When Is Mardi Gras and How Did New Orleans Become the Place to Celebrate?

Mardi Gras parades through the streets of New Orleans. People are celebrating and welcoming locals and visitors. This is the biggest annual celebration of the city.
Photo: Photoservice/Getty Images

Mardi Gras is observed around the world, but in the birthplace of jazz, it’s a huge cultural moment that marks the biggest Carnival in the United States. Each year, almost 1.5 million people descend on New Orleans to revel in the vibrant parties and the parades that are full of feathers, beads, and artfully decorated floats.

An ornately decorated float belonging to the Krewe of Endymion passes through a crowd on Canal Street during Mardi Gras.
Joel Carillet/Getty Images

It’s a tradition that dates back to the 1730s, when the southern city was still under French rule, and today, Mardi Gras has evolved into an enormous event that generates around $800 million for the city. Celebrating Mardi Gras in New Orleans is a true bucket list experience, and with hotel occupancy already reaching 90 percent, excitement for 2019’s festivities is building. If you’re considering attending Mardi Gras in New Orleans next week, read on for all of the essential details that you need to know to make the most of it. And be sure to stop for a beignet and a Sazerac along the way.

History of Mardi Gras

Mardi Gras originated in Europe, where celebrations emerged throughout the Middle Ages. The earliest records date back to 1294 in Nice, along the Cote d’Azur coastline, and continued in various incarnations in Venice, Cologne, and other cities across the continent. It was in the 1730s that the first annual celebrations took place in New Orleans. Around a decade later, the first Mardi Gras balls were established in the city, and it was 1856 that New Orleans hosted its first actual parade, with floats orchestrated by the first and oldest “krewe,” The Mystic Krewe of Comus. In 1870, the tradition of throwing beads and coins (referred to as doubloons) from the floats took off, and the past century has seen Mardi Gras evolve into the colorful, multicultural event that it is today.

Louisiana: The Carnival At New Orleans. the drawing of the famous Mardi Gras festival shows a parade full of floats and costumes going by.
Bettman Archive/Getty Images

So, what exactly is Mardi Gras? Officially, it’s French for “Fat Tuesday,” and it all relates to Christianity, marking the last day of Carnival season and the beginning of the holy period of Lent, which begins on Ash Wednesday (March 6). Regardless of whether you intend to observe Lent (which extends through until April 18), indulging in the festive Mardi Gras cuisine is a key part of the celebrations. And in the city of Creole, dishes like gumbo, jambalaya, and King Cake topped with purple, green and gold sugar, are on the menus everywhere. Think of them as the Turkey or Pumpkin Pie equivalents of Mardi Gras.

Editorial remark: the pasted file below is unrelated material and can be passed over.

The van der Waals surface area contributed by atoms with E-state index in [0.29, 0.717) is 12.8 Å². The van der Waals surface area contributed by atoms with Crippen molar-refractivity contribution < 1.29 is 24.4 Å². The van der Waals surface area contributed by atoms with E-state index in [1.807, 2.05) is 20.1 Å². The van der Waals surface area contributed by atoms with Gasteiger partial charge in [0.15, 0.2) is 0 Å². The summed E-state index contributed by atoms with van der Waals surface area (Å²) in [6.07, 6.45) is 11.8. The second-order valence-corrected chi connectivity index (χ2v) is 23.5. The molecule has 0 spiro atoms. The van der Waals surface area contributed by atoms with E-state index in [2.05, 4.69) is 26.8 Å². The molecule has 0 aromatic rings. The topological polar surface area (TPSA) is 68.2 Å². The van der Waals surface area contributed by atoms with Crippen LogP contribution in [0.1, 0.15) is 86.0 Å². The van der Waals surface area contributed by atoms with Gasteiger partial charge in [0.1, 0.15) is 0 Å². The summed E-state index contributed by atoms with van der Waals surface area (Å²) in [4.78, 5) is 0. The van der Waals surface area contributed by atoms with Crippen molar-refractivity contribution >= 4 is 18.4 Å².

When is Mardi Gras 2019?

Although Mardi Gras as we know it is officially taking place next Tuesday, March 5, this year’s festivities commenced on Jan. 6, marking the Feast of the Epiphany (otherwise known as Three Kings’ Day). Since then, smaller-scale parades and street parties have been taking place all over New Orleans, leading into next week’s elaborate Fat Tuesday bash.

The Zulu Parade performs on the streets of New Orleans on Mardi Gras Day, February 13, 2018.
Emily Kask/AFP/Getty Images

Mardi Gras in New Orleans

“There is no celebration like Mardi Gras in New Orleans,” says Kristian Sonnier, vice president of communications and public relations at New Orleans & Company. “It is a city-wide, family-friendly street party featuring more than 70 parades which include approximately 1,200 floats, 2,000 dancers, and 600 bands. All of it is free and it welcomes everyone who wishes to attend. You’ll never see a more inclusive, unifying, city-wide event than Mardi Gras in New Orleans.”

Each of the parades that take place throughout the Greater New Orleans area (including New Orleans, Jefferson, St. Bernard and St. Tammany) are organized by individual organizations or carnival clubs called krewes. Each krewe has its own theme, many of which aren’t revealed until the parade. Some of the highlights over recent years include the extravagantly embellished stilettos from the Krewe of Muses, colorful feather headdresses from the Mardi Gras Indians, and the creative costumes and floats from the Krewe of Rex, one of the oldest krewes in New Orleans that established purple, gold and green (representing justice, faith, and power), as the official Mardi Gras colors.

As is the case with many large-scale events, having a good position is going to make your experience a lot more enjoyable. If you want to stay right in the center of it all, you could opt for Hotel Indigo, which is located along the parade route on St. Charles Avenue. Or, if you prefer something more upscale, book into the stylish Ace Hotel, which has a fabulous rooftop pool and bar and is located close to the French Quarter. Other good options include The Pontchartrain, Hotel Monteleone, The Ritz-Carlton, and the W New Orleans.

Crowds in the French Quarter during Mardi Gras in New Orleans, Louisiana
Joel Carillet/Getty Images

Mardi Gras Parade Schedule 2019

Here is the official Mardi Grad parade schedule for Tuesday, March 5, 2019:

Krewe of Argus – 10 a.m.
Krewe of Elks Jefferson – follows
Krewe of Jefferson – follows

Uptown New Orleans:
Krewe of Zulu – 8 a.m.
Krewe of Rex – 10 a.m.
Krewe of Elks Orleans – follows
Krewe of Crescent City – follows

Covington Lions Club – 10 a.m.
Krewe of Covington – follows

Krewe of Folsom – 1:30 p.m.

Krewe of Chahta – 1 p.m.

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